• Becca

Grateful Heart

As someone who sees the world with a glass half empty, starting each day with a grateful heart can be difficult.

I often feel like the positive voice is fighting against the negative voice in my head, and usually the negative voice is the loudest. I have recently learnt that the negative voice is my inner Mean Girl.

My Mean Girl is pretty horrible. She is bitchy, resentful and most of all, she is bored. I have been looking at ways of trying to silence her overwhelming negative voice and one thing keeps coming up in the search results. Gratitude.

In positive psychology research, gratitude is strongly and consistently associated with greater happiness. It helps people feel more positive emotions, improve their health, build resilience , and strengthen relationships. So basically everything I am looking for.

Gratitude is a way for people to appreciate what they have instead of always reaching for something new in the hopes it will make them happier, or thinking they can't feel satisfied until every physical and material need is met. This is called Hedonic adaption; meaning that the shiny new iPhone you've been longing for won't actually make you happier in the long run, and you'll be pining for the next new shiny one when it comes out.

Gratitude helps people refocus on what they have instead of what they lack. And, although it may feel really fake at first, apparently this mental state grows stronger with use and practice.

Here are some ideas that I have found to encourage the practice of gratitude on a regular basis:

Write a thank-you note. You can make yourself happier and nurture your relationship with another person by writing a thank-you letter expressing your enjoyment and appreciation of that person's impact on your life. I am really bad at this; I always have the intention to send cards but forget. Must do better.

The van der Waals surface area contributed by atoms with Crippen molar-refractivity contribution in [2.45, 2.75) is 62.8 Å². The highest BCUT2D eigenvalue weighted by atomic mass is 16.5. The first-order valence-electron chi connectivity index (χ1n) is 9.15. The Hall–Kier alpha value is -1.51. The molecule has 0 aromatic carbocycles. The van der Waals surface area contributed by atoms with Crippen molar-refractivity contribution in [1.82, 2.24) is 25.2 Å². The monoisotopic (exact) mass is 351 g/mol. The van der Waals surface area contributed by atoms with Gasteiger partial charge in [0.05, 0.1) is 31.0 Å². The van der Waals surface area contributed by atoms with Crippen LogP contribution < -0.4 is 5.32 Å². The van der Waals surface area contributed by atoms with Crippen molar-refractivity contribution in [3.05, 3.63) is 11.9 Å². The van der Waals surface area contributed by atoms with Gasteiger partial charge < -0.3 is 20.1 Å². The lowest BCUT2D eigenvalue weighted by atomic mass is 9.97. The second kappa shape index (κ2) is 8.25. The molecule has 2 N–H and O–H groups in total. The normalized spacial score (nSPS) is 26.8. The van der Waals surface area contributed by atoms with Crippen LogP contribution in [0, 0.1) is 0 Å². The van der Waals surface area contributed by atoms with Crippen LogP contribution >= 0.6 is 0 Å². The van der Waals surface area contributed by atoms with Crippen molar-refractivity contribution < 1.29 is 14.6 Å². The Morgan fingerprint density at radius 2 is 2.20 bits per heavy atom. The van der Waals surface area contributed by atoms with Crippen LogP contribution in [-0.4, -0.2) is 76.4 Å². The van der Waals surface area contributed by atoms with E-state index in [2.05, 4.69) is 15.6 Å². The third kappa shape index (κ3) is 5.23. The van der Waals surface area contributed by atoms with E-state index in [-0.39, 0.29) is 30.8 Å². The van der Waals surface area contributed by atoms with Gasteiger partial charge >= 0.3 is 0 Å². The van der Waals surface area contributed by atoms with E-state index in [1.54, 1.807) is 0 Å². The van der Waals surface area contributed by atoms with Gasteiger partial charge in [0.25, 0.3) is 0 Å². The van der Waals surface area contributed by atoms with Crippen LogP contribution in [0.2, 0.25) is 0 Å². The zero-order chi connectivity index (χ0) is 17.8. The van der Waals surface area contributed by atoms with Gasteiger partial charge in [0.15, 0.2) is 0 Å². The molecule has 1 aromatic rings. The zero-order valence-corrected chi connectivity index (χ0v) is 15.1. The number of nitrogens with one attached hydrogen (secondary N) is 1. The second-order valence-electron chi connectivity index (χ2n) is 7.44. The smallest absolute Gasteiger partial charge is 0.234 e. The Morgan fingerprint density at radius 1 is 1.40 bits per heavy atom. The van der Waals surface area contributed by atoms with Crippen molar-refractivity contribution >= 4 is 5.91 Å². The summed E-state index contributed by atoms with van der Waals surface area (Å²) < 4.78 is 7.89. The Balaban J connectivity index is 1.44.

Keep a gratitude journal. Make it a habit to write down thoughts about the gifts you've received each day. This is something I will definitely try to do. By keeping it in a journal, it can easily be referred to again in the future.

Meditate. Mindfulness meditation involves focusing on the present moment without judgment. Although people often focus on a word or phrase (such as "peace"), it is also possible to focus on what you're grateful for (the warmth of the sun, a pleasant sound, etc.). I have trying to do some mindfulness for the last few weeks whilst I have been struggling with feeling down and stressed. Calm is a fantastic app, and the wonderful Calm Candles London has guided meditations for each of the beautiful candle fragrances.

I mean, looking at the list, it looks incredibly simple. Almost too good to be true but the science does back it up.

Dr. Robert Emmons of the University of California and Dr. Michael McCullough of the University of Miami, have done a lot of the research on gratitude. In one study, they asked all participants to write a few sentences each week, focusing on particular topics.

One group wrote about things they were grateful for that had occurred during the week. A second group wrote about daily irritations or things that had displeased them, and the third wrote about events that had affected them (with no emphasis on them being positive or negative).

After 10 weeks, those who wrote about gratitude were more optimistic and felt better about their lives. Surprisingly, they also exercised more and had fewer visits to doctors than those who focused on sources of aggravation.

I can't promise I will remember to do it everyday for 10 weeks, but I will try my best! I'll let you know how I get on!


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